Day 1, from Besisahar to Ghermu
We took a steep trail getting us down to the ravine, and we were soon crossing that sketchy wooden bridge over to the east bank of the raging Marshyangdi River. The weather was sulky and was to remain so for all the rest of the day. Although, fortunately, no rain fell, with the exception of a brief dribbling, which coincided to occur right while we had stopped for lunch at one of the first villages to be found along the river’s bank.
Early afternoon, and so far we had perceived no sign of other trekkers. Until, in a very suddenly expressed moment, I heard someone’s tread approaching us hastily from behind. A short instance later I turned my head to see that Peter-Pan-looking guy slowing down his pace and pantingly uttering “Hi! I’m Kasper!”
That new Polish friend of us came to complete the team. He would join us for all the rest of the trip. The second thing I heard from him after his name was: “I am doing the circuit on a 100 dollars!” He was serious about it. His mission was to complete the circuit in as little time and food as possible – Ache came upon my stomach seeing him going for hours and hours putting nothing in his mouth. After making the calculations, we concluded that the money he is to save out of this all would make for a McDonald’s meal, going afterwards to London.
I could not have asked for a better company. Maral and Kasper were very well-cooperating and excellently interesting people to talk with. The hilarious sister-to-little-rebel-brother relationship they developed was to also keep me entertained along the way. And, most importantly, they proved themselves astonishingly strong, completing the circuit in ten days. (Cheers guys!)
We proceeded up the ravine, in between its high walls towering into the clouds on either side. We went past plenty of waterfalls rushing down maniacally through the soggy evergreen forests and past numerous sweet villages surrounded by terraced rice farms and inhabited by beautiful people. At about sunset, and after some 28 km of striding, we had made it to Ghermu village. There was a nearly empty, cute guesthouse, where we agreed with his kind owner to get a free room in exchange of eating our meals there. Night fell and a day left.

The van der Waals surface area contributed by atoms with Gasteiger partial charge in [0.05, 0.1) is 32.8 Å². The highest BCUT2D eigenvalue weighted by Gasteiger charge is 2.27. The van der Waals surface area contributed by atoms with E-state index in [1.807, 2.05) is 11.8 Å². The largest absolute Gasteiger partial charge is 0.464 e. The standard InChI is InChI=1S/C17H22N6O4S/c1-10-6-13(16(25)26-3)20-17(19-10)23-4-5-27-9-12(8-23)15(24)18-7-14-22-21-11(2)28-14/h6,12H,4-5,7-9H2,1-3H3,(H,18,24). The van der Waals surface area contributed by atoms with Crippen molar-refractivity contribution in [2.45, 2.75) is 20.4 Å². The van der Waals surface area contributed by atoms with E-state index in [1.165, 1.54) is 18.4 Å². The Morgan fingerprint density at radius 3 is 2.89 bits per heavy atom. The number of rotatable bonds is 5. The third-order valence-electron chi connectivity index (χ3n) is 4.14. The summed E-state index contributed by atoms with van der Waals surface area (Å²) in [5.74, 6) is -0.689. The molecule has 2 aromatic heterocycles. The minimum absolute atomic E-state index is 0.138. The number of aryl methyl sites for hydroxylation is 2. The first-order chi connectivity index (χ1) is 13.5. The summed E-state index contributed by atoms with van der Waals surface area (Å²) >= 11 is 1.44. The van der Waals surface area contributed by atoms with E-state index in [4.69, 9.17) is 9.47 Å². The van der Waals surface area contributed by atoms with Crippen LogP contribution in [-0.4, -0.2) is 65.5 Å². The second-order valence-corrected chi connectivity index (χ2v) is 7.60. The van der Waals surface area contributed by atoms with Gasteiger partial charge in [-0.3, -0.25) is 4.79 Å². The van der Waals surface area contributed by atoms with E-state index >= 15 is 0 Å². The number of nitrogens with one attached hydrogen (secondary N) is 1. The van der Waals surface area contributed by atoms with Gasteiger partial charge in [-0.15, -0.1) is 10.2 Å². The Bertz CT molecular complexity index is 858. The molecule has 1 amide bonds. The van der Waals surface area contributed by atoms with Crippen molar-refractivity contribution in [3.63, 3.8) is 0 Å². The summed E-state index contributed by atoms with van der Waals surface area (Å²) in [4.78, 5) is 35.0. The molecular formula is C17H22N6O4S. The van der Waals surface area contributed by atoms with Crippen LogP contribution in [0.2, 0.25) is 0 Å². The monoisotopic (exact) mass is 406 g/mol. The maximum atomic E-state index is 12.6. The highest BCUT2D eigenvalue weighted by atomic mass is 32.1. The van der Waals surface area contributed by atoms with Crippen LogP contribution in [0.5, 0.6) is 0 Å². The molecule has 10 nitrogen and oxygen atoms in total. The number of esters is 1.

Day 2, from Ghermu to Khorte
We were up by first light’s advent. There was, fortunately, some power in the guesthouse’s solar battery so we got to charge our devices a bit while having breakfast. The morning progressed, brightening up the deep Himalayan gorge, and we set off.
With the exception of that lonely Spanish traveler who shared the guesthouse with us, we had so far encountered no other trekkers. I was expecting the traffic along the trail to be relatively scarce, but the utter absence of it on the first day had me bewildered. I figured out why that was happening only when we crossed back to the west bank of Marshyangdi, soon after we left the guesthouse. There was the road, and a considerable amount of tourist-carrying-jeeps were driving up from there. It was not that there wouldn’t be any trekkers doing the circuit concurrently with us, but just that nearly all of them had chosen to start from some later point.